Fabrizio was born in 1555 in Naples in a noble and rich family. He completed his studies by obtaining a degree in Law. He decided at a young age to pursue ecclesiastical career and was ordained a priest in 1580. He met Augustine Adorno and Francis Caracciolo in 1587 in Naples to join their efforts in the establishment of the Order. When Adorno invited him to join the foundation of the Order, he agreed by renouncing all his personal and family possessions. It was to help the order materially from outside that he even delayed his religious profession. Fabrizio Caracciolo worked hard for the overall growth of the Order. It was he who catered to the financial needs of the newly found Religious Order in its beginning with the income that he received as the Abbot of St. Mary Major church in Naples. He made his Solemn Profession on August 25, 1596. It was on this occasion that he changed his name to Augostino in memory and appreciation of his co-founder of the order. He died as a simple religious man on May 25, 1615 at the age of 60.

Chronological Summary of the Order

July 1, 1588:

The new Order was approved by Pope Sixtus V with the name Clerics Regular Minor and Adorno as the Superior General.

April 9, 1589:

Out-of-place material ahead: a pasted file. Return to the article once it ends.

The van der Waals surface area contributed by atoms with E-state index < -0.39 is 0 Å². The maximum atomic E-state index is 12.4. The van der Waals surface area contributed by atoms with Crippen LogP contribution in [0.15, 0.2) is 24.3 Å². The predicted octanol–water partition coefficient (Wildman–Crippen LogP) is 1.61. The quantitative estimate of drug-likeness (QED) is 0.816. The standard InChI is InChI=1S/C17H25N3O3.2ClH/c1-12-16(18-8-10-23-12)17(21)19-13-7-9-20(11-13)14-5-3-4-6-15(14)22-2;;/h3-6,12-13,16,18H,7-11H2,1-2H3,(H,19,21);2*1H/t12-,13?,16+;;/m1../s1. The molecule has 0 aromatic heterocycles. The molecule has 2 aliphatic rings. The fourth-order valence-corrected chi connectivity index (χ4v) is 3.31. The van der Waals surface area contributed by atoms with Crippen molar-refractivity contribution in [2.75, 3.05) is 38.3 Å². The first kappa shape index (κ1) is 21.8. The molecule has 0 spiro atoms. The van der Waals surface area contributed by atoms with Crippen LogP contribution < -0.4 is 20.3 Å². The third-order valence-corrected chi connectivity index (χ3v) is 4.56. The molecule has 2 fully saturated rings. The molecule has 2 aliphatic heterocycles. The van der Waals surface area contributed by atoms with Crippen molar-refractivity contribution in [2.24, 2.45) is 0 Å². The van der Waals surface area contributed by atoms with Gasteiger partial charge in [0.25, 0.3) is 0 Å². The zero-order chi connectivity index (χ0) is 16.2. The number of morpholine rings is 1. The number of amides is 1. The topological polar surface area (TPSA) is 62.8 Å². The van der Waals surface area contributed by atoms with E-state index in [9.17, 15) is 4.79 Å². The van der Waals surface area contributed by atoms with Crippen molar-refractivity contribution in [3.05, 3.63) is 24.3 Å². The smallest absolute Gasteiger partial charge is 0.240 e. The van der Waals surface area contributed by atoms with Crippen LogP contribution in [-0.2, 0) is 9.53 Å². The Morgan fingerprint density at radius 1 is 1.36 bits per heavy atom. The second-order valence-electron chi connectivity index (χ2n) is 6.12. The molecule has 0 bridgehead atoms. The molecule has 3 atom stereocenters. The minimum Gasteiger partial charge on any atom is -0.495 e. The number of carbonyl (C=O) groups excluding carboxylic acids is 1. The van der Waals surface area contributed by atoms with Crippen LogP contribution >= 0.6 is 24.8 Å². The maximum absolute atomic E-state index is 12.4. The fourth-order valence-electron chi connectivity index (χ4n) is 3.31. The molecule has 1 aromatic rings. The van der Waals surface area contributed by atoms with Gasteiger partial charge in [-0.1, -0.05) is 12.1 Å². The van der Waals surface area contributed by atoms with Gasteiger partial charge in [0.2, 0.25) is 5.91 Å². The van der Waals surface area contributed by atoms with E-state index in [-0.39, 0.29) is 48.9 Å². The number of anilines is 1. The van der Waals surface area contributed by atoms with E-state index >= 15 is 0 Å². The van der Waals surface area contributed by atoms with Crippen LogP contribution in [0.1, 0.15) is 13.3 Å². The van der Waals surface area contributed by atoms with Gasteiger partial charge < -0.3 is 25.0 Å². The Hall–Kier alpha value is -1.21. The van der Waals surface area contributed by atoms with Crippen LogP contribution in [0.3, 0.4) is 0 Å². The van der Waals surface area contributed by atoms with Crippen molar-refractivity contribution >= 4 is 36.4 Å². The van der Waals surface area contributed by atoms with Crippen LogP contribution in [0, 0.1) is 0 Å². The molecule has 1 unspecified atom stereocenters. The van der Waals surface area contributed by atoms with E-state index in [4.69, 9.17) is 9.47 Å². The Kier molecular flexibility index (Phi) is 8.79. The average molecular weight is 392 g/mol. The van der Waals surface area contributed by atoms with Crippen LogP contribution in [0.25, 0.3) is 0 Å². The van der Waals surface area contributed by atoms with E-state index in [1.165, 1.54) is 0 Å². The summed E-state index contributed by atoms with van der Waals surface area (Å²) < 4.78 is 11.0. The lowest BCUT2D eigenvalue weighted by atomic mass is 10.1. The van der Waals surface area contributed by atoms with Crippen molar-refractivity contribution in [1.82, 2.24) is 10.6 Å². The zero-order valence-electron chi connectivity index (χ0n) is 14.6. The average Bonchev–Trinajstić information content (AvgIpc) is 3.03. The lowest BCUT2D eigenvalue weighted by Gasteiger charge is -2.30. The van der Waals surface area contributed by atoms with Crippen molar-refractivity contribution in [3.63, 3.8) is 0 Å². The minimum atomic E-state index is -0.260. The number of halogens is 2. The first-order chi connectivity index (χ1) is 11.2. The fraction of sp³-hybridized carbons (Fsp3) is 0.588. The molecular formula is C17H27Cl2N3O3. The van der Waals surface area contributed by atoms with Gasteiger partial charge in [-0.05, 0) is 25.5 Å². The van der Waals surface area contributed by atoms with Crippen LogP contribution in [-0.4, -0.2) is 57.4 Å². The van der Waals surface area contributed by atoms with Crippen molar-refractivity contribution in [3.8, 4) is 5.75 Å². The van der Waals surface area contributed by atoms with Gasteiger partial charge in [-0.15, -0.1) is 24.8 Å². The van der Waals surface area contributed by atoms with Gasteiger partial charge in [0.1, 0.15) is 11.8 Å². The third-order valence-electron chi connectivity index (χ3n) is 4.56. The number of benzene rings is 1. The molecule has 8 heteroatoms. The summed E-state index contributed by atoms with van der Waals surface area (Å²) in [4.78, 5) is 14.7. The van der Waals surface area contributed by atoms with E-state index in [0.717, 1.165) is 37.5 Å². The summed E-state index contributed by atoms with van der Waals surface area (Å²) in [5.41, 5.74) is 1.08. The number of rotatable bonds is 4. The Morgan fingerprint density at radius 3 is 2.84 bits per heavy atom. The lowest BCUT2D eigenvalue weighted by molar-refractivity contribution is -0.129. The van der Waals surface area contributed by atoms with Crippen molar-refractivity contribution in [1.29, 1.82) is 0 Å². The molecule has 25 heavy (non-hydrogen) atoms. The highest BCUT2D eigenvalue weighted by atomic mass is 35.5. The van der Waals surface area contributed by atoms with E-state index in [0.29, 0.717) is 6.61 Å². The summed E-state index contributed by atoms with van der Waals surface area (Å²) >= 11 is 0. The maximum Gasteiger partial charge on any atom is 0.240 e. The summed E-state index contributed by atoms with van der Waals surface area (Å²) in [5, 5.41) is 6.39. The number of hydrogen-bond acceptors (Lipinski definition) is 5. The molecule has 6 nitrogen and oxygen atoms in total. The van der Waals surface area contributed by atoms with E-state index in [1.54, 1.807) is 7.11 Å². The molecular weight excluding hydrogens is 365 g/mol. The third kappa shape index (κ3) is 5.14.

Fr. Augustine Adorno and Fr. Francis Caracciolo were admitted to the Religious Profession in the Oratory of the Confraternity of the White Servants of Justice (I Bianchi). They chose as the motto/ coat arms of the Order: Ad Maiorem Resurgentis Gloriam (For the Greater Glory of the Risen Christ).

May 1589:

Fr. Augustine Adorno and Fr. Francis Caracciolo left for Spain to open a Religious House there, after a tentative time, they returned to Italy.

February 9, 1591:

The Order obtained the Church of St. Mary Major in Naples.

September 29, 1591:

Fr. Augustine Adorno, the first Founder died at the age of 40. The responsibilities were left to Fr. Francis Caracciolo.

1592:

Pope Clement VIII confirmed the Order and officially approves the Fourth Vow of the Order: Not to seek ecclesiastical honours. He also assigned, with appropriate documentation, the church of St. Mary Major in Naples to the Order.

March 9, 1593:

The General Chapter elected Fr. Francis Caracciolo as Superior General for life but he only accepted the office for three years.

April 10, 1594:

Fr. Francis Caracciolo left for the second time to Spain accompanied by Fr. Imparato and the cleric Lorenzon D’ Aponte. They finally received the permission for the foundation of the Order in Spain and obtained the Church of St. Joseph, which was eventually changed with the Church of the Holy Spirit (20-01-1599).

November 25, 1595:

The first foundation in Rome was in the Church of San Leonardo and then to St. Agnes in Piazza Navona.

May 23, 1597:

Fr. Francis Caracciolo returned to Italy and was confirmed by the General Chapter as the Superior General. He only accepted it for one year.

September 18, 1598:

Fr. Francis Caracciolo was elected Superior of the House of St. Mary Major in Naples and Master of Novice.

1599: